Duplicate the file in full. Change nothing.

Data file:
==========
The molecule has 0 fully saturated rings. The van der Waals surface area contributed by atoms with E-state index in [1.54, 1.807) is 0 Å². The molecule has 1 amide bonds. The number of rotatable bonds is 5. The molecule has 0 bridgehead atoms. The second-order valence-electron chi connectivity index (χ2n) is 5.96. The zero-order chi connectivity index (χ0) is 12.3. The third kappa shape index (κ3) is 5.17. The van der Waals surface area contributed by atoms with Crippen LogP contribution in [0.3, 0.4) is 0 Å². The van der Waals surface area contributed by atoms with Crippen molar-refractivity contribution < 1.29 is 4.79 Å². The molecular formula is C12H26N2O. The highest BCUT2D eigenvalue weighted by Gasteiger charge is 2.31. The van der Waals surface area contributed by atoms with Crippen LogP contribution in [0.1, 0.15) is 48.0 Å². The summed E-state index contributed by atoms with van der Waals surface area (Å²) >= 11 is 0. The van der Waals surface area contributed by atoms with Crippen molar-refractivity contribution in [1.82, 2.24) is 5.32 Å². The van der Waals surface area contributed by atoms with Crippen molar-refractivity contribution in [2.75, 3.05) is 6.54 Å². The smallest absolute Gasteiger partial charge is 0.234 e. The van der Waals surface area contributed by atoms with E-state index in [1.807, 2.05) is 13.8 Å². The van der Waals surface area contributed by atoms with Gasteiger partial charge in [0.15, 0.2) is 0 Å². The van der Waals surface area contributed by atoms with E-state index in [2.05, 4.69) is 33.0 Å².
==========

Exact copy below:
The molecule has 0 fully saturated rings. The van der Waals surface area contributed by atoms with E-state index in [1.54, 1.807) is 0 Å². The molecule has 1 amide bonds. The number of rotatable bonds is 5. The molecule has 0 bridgehead atoms. The second-order valence-electron chi connectivity index (χ2n) is 5.96. The zero-order chi connectivity index (χ0) is 12.3. The third kappa shape index (κ3) is 5.17. The van der Waals surface area contributed by atoms with Crippen LogP contribution in [0.3, 0.4) is 0 Å². The van der Waals surface area contributed by atoms with Crippen molar-refractivity contribution < 1.29 is 4.79 Å². The molecular formula is C12H26N2O. The highest BCUT2D eigenvalue weighted by Gasteiger charge is 2.31. The van der Waals surface area contributed by atoms with Crippen LogP contribution in [0.1, 0.15) is 48.0 Å². The summed E-state index contributed by atoms with van der Waals surface area (Å²) >= 11 is 0. The van der Waals surface area contributed by atoms with Crippen molar-refractivity contribution in [1.82, 2.24) is 5.32 Å². The van der Waals surface area contributed by atoms with Crippen molar-refractivity contribution in [2.75, 3.05) is 6.54 Å². The smallest absolute Gasteiger partial charge is 0.234 e. The van der Waals surface area contributed by atoms with E-state index in [1.807, 2.05) is 13.8 Å². The van der Waals surface area contributed by atoms with Gasteiger partial charge in [0.15, 0.2) is 0 Å². The van der Waals surface area contributed by atoms with E-state index in [2.05, 4.69) is 33.0 Å².